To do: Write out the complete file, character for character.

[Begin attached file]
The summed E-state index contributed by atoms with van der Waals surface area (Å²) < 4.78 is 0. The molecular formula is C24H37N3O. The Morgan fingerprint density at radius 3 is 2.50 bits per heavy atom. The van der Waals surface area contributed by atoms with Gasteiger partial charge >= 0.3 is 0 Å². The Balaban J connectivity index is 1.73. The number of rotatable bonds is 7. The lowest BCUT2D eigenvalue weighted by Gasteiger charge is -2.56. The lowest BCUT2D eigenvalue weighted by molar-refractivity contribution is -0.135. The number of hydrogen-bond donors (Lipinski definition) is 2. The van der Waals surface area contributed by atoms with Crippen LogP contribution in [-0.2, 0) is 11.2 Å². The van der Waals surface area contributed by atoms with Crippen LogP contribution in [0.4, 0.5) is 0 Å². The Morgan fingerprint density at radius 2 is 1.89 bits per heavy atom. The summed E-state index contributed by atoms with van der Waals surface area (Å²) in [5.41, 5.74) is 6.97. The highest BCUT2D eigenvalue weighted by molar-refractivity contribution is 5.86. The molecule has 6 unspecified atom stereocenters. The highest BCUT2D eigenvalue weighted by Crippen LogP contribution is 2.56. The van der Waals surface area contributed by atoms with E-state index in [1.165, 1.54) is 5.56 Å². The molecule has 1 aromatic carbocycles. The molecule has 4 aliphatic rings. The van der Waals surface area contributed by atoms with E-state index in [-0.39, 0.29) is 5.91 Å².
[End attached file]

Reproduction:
The summed E-state index contributed by atoms with van der Waals surface area (Å²) < 4.78 is 0. The molecular formula is C24H37N3O. The Morgan fingerprint density at radius 3 is 2.50 bits per heavy atom. The van der Waals surface area contributed by atoms with Gasteiger partial charge >= 0.3 is 0 Å². The Balaban J connectivity index is 1.73. The number of rotatable bonds is 7. The lowest BCUT2D eigenvalue weighted by Gasteiger charge is -2.56. The lowest BCUT2D eigenvalue weighted by molar-refractivity contribution is -0.135. The number of hydrogen-bond donors (Lipinski definition) is 2. The van der Waals surface area contributed by atoms with Crippen LogP contribution in [-0.2, 0) is 11.2 Å². The van der Waals surface area contributed by atoms with Crippen LogP contribution in [0.4, 0.5) is 0 Å². The Morgan fingerprint density at radius 2 is 1.89 bits per heavy atom. The summed E-state index contributed by atoms with van der Waals surface area (Å²) in [5.41, 5.74) is 6.97. The highest BCUT2D eigenvalue weighted by molar-refractivity contribution is 5.86. The molecule has 6 unspecified atom stereocenters. The highest BCUT2D eigenvalue weighted by Crippen LogP contribution is 2.56. The van der Waals surface area contributed by atoms with E-state index in [1.165, 1.54) is 5.56 Å². The molecule has 1 aromatic carbocycles. The molecule has 4 aliphatic rings. The van der Waals surface area contributed by atoms with E-state index in [-0.39, 0.29) is 5.91 Å².